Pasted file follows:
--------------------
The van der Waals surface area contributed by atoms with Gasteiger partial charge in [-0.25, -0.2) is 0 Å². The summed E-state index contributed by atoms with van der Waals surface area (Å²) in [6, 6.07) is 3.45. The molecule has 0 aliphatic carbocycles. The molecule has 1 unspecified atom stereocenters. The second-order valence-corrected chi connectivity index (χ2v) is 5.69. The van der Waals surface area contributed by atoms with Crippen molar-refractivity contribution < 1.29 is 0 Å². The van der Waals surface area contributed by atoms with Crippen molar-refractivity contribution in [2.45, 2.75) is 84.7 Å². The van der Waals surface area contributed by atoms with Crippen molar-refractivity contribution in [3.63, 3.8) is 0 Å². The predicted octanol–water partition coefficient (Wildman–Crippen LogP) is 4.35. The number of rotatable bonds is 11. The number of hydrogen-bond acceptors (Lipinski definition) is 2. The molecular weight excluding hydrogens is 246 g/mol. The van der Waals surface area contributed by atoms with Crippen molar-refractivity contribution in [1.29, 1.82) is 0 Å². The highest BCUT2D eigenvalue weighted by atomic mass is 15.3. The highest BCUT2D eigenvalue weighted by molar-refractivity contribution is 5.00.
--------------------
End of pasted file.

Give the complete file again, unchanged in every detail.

The van der Waals surface area contributed by atoms with Gasteiger partial charge in [-0.25, -0.2) is 0 Å². The summed E-state index contributed by atoms with van der Waals surface area (Å²) in [6, 6.07) is 3.45. The molecule has 0 aliphatic carbocycles. The molecule has 1 unspecified atom stereocenters. The second-order valence-corrected chi connectivity index (χ2v) is 5.69. The van der Waals surface area contributed by atoms with Crippen molar-refractivity contribution < 1.29 is 0 Å². The van der Waals surface area contributed by atoms with Crippen molar-refractivity contribution in [2.45, 2.75) is 84.7 Å². The van der Waals surface area contributed by atoms with Crippen molar-refractivity contribution in [3.63, 3.8) is 0 Å². The predicted octanol–water partition coefficient (Wildman–Crippen LogP) is 4.35. The number of rotatable bonds is 11. The number of hydrogen-bond acceptors (Lipinski definition) is 2. The molecular weight excluding hydrogens is 246 g/mol. The van der Waals surface area contributed by atoms with Crippen molar-refractivity contribution in [1.29, 1.82) is 0 Å². The highest BCUT2D eigenvalue weighted by atomic mass is 15.3. The highest BCUT2D eigenvalue weighted by molar-refractivity contribution is 5.00.